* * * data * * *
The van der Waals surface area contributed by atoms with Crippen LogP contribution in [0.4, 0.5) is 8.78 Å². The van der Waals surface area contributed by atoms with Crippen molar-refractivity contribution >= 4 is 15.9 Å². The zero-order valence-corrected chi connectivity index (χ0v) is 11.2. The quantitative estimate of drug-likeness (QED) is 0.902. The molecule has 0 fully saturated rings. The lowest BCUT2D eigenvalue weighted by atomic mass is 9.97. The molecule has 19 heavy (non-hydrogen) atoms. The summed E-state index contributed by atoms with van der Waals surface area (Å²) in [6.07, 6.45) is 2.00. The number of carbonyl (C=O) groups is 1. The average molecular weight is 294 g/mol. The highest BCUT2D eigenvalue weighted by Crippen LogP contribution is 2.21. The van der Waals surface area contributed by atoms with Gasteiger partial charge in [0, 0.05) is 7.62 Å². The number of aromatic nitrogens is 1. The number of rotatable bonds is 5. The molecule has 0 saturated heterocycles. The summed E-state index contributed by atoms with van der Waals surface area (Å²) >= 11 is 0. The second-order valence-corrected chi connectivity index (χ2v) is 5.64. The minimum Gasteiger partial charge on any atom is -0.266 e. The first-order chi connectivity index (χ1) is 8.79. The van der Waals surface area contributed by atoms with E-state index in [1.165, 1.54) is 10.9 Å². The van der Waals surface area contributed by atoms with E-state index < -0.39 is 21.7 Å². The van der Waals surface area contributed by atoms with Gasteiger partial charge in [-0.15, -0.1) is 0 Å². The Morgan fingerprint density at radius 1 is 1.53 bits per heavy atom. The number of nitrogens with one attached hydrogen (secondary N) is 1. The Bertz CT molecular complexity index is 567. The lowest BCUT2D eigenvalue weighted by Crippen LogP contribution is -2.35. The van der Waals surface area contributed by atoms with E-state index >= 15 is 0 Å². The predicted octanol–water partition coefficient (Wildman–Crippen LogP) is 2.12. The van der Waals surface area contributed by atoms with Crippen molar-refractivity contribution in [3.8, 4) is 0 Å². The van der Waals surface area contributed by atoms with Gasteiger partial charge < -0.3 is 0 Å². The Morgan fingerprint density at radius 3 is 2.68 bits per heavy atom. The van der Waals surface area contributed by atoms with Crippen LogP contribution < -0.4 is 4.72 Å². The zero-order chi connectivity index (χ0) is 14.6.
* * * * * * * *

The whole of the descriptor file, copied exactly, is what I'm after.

The van der Waals surface area contributed by atoms with Crippen LogP contribution in [0.4, 0.5) is 8.78 Å². The van der Waals surface area contributed by atoms with Crippen molar-refractivity contribution >= 4 is 15.9 Å². The zero-order valence-corrected chi connectivity index (χ0v) is 11.2. The quantitative estimate of drug-likeness (QED) is 0.902. The molecule has 0 fully saturated rings. The lowest BCUT2D eigenvalue weighted by atomic mass is 9.97. The molecule has 19 heavy (non-hydrogen) atoms. The summed E-state index contributed by atoms with van der Waals surface area (Å²) in [6.07, 6.45) is 2.00. The number of carbonyl (C=O) groups is 1. The average molecular weight is 294 g/mol. The highest BCUT2D eigenvalue weighted by Crippen LogP contribution is 2.21. The van der Waals surface area contributed by atoms with Gasteiger partial charge in [0, 0.05) is 7.62 Å². The number of aromatic nitrogens is 1. The number of rotatable bonds is 5. The molecule has 0 saturated heterocycles. The summed E-state index contributed by atoms with van der Waals surface area (Å²) >= 11 is 0. The second-order valence-corrected chi connectivity index (χ2v) is 5.64. The minimum Gasteiger partial charge on any atom is -0.266 e. The first-order chi connectivity index (χ1) is 8.79. The van der Waals surface area contributed by atoms with E-state index in [1.165, 1.54) is 10.9 Å². The van der Waals surface area contributed by atoms with E-state index < -0.39 is 21.7 Å². The van der Waals surface area contributed by atoms with Gasteiger partial charge in [-0.15, -0.1) is 0 Å². The Morgan fingerprint density at radius 1 is 1.53 bits per heavy atom. The number of nitrogens with one attached hydrogen (secondary N) is 1. The Bertz CT molecular complexity index is 567. The lowest BCUT2D eigenvalue weighted by Crippen LogP contribution is -2.35. The van der Waals surface area contributed by atoms with E-state index >= 15 is 0 Å². The predicted octanol–water partition coefficient (Wildman–Crippen LogP) is 2.12. The van der Waals surface area contributed by atoms with Crippen molar-refractivity contribution in [3.8, 4) is 0 Å². The van der Waals surface area contributed by atoms with Gasteiger partial charge < -0.3 is 0 Å². The Morgan fingerprint density at radius 3 is 2.68 bits per heavy atom. The van der Waals surface area contributed by atoms with Crippen LogP contribution < -0.4 is 4.72 Å². The zero-order chi connectivity index (χ0) is 14.6.